Book Review: Not Without My Daughter by Betty Mahmoody (3/5)

23 Dec

I’ve had this book on my radar for years. I was visiting family near Alpena, MI in 2013 and was told that the ‘Not Without My Daughter’ house was down the street. I looked into it and was fascinated/horrified by Betty’s story. I added the book to my TBR and the movie to my ‘watch’ list but it’s taken me ages to get to it.

Cover image via Goodreads

Not Without My Daughter by Betty Mahmoody

Summary from Goodreads:

In August 1984, Michigan housewife Betty Mahmoody accompanied her husband to his native Iran for a two-week vacation that turned into a permanent stay. To her horror, she found herself and her four-year-old daughter, Mahtob, virtual prisoners of a man rededicated to his Shiite Moslem faith, in a land where women are near-slaves and Americans despised. Their only hope for escape lay in a dangerous underground that would not take her child.

I have very mixed feelings on this book. On the one hand, I feel horrible for Betty. She was kidnapped by a man she trusted and kept away from her family for over a year. She was hurt, physically and emotionally. She lost her freedoms and had no one to turn to she could trust. However, this book was written in retrospect and her bias against Islam is glaring and I kept getting frustrated with some of her depictions in the book. The most memorable things are usually going to be horrible so this book was filled with the most horrible memories of a year. I’m not saying there were happy times or good times she skipped, but condensing the bad parts down and putting a hateful voice behind it is going to end in a very dark book with a strong bias.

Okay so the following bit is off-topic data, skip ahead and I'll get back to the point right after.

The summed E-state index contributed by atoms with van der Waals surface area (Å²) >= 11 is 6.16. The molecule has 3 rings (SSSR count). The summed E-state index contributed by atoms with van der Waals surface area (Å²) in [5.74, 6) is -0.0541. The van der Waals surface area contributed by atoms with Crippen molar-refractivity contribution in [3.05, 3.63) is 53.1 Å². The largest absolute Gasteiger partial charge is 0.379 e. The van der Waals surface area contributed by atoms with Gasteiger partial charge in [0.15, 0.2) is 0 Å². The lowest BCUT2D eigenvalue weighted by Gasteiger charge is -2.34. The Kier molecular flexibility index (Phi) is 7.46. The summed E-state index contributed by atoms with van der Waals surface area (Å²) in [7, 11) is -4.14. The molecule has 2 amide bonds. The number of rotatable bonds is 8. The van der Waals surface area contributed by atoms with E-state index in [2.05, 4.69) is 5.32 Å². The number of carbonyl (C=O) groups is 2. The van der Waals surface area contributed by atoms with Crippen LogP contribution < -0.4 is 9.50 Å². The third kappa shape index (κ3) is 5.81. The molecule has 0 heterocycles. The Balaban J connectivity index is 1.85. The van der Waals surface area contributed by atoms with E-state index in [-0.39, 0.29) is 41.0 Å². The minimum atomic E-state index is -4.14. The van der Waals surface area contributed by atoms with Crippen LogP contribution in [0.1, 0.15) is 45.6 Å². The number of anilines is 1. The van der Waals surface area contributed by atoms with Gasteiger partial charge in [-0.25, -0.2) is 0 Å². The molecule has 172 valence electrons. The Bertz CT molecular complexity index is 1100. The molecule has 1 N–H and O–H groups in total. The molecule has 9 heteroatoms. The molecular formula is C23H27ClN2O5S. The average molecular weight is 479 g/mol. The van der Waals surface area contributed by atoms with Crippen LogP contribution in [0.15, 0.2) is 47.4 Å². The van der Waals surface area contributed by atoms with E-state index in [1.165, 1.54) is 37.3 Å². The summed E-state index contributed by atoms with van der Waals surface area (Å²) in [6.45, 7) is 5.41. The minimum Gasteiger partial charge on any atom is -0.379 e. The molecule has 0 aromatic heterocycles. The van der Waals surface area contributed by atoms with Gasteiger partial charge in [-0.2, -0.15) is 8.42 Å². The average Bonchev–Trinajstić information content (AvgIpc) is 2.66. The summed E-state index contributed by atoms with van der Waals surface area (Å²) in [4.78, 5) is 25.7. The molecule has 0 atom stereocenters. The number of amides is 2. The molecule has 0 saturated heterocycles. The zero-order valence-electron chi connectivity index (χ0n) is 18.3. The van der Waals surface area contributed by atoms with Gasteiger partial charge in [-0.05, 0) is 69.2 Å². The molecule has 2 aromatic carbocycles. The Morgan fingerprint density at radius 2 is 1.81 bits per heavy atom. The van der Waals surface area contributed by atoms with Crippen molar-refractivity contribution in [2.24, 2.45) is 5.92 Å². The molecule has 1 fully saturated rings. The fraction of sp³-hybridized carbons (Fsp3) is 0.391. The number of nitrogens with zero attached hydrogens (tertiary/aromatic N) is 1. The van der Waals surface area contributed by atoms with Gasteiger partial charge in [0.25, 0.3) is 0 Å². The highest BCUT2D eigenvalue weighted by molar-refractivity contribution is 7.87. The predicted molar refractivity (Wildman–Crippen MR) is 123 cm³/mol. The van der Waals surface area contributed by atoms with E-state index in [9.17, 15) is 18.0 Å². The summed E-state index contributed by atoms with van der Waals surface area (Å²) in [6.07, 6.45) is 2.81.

I think Betty portrayed the people she knew in Iran as she remembered them but I’m not confident they were exactly as described. Her sister-in-law had no redeeming quality at all and I have to think there was one or two good things about her. The people who helped here were the only kind people in the story, never focusing on family members who were understanding or not out-right evil. I do think Betty did a good job of explaining how the Moody changed from when they started dating to when they were in Iran. Though I doubt his actions were so suspicious that she thought they might be trapped; I think that’s hindsight.

There wasn’t really a character I liked. Betty gives such negative descriptions of her in-laws that you don’t like any of them. Those who help her are vaguely described to protect their identities so it’s hard to connect with them. Betty was so negative that she was hard to connect with. Mahtob was too young for me to relate to. Overall, it was hard to like any person in the story.